By conducting these studies the Grand Orient of France keeps before her members, and indirectly before the people generally, the most practical model and the most ideal. She has already exerted a powerful influence on the different institutions of the people. Her task is to inculcate, more and more; true order for the betterment of humanity. In specifying more and more this ideal she works to the end of bringing about the most favourable conditions, and at the same time the most legitimate conditions, of happiness.

This "elevated school of intellectual and moral nobility" shines not to lose itself in mere abstraction, but studies what would seem to be of practical benefit to humanity. She gives her force, trained by intelligence, to the service of Light and of the Spirit. With study and research always going on and never interrupted, the Freemasonry of the Grand Orient of France cannot therefore become dogma. New thought and reason is ever being evolved. Further investigation is forever upsetting proven theories.

As to their methods of working to these ends, the pamphlet gives some very interesting information. Their annual Convention, composed of delegates from all the Lodges, meets in Paris every year in the month of September. One of the most important functions of this Convention is to fix the questions which ought to be referred, for the consideration of the Lodges during the ensuing year. The programme is discussed, added to and taken from, and finally adopted and sent out to the Lodges. By this method the General Convention condenses the thought of Masonry throughout all the Lodges, and members are kept in touch with all the studies pursued in other Lodges than their own. The Masonic thought of the whole country is systematized and crystallized.

Aside from the Convention programme, each Lodge keeps a teacher to study problems of philosophy, morality, socialism, and history, and bring before the Lodge what he considers worthy of discussion. The Lodges work, therefore, largely on their own initiative, and these new discussions are reported at the next Convention, and may perhaps be put on the general programme for the following year. To us these discussions might seem to lead on to dangerous ground and have bad effects. With reference to this they say:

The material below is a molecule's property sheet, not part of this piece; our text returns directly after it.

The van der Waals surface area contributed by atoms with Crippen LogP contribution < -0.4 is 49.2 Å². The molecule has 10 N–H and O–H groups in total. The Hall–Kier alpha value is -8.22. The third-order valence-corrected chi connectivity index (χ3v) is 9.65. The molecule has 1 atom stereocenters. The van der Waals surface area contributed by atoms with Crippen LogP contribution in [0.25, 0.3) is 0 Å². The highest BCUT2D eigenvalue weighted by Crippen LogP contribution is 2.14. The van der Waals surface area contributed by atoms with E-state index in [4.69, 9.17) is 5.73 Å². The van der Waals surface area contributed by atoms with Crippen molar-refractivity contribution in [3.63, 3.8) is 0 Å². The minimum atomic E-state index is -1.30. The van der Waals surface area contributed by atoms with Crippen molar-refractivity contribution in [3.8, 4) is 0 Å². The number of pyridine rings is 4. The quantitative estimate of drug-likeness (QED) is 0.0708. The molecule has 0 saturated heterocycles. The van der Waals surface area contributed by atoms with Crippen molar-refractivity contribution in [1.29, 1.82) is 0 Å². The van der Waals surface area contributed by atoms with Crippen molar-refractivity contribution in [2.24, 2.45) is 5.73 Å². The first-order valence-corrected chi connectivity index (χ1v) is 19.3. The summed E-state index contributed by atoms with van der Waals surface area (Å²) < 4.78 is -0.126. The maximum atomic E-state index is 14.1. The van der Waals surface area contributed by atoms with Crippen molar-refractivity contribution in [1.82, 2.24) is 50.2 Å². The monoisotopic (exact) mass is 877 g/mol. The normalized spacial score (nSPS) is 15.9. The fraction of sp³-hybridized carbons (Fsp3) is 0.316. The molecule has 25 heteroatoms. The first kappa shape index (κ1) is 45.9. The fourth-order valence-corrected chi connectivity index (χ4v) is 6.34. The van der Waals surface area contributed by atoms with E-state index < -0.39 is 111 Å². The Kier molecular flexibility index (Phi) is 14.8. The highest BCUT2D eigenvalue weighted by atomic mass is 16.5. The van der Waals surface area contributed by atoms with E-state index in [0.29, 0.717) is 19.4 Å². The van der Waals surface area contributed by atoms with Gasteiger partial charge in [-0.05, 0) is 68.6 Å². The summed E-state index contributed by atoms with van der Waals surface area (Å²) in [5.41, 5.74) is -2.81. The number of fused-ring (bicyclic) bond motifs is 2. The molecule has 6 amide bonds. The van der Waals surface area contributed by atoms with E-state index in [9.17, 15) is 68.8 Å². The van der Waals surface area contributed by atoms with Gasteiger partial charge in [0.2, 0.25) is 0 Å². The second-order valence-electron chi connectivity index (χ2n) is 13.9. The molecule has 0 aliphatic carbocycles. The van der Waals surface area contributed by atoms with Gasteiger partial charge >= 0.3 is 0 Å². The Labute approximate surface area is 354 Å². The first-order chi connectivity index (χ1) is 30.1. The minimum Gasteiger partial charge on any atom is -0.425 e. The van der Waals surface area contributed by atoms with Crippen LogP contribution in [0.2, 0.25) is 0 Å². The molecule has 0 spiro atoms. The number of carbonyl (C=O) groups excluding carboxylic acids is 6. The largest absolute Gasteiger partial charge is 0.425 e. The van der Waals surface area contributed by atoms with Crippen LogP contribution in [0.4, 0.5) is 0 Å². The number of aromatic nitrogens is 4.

"The discussions which these problems provoke are always conducted courteously and amicably. Tolerance is the first rule of the Masonic Association. It is thus that men belonging to philosophical or political schools, of the most diverse kind, may find harmoniously, without noise and without vain agitations, the solution of the problems which interest the prosperity of the nation and the progress of humanity."

Among the principal questions examined in the Conventions and in the Lodges for some years back are the following, taken from a list they give:


  1. The status of women and children in modern society.
  2. The struggle against alcoholism.
  3. The struggle against crime, more especially juvenile crime.
  4. The means of combating prostitution, vagabondage, and mendicancy.


  1. The reform and simplification of legal procedure.
  2. Reform of the Magistracy.
  3. Civil Service administration.
  4. Public instruction, the taking it out of the hands of the clergy.
  5. Betterings of methods of taxation.


  1. Condition of the working man and how it may be bettered.
  2. Co-operation.
  3. Cheap dwelling houses.
  4. Agricultural credits.
  5. Working men's credits.
  6. Means of encouraging the apprentice system.
  7. Homes for working women.


  1. Study of morality outside of all religious dogma.
  2. The finding of a morality, lay and scientific.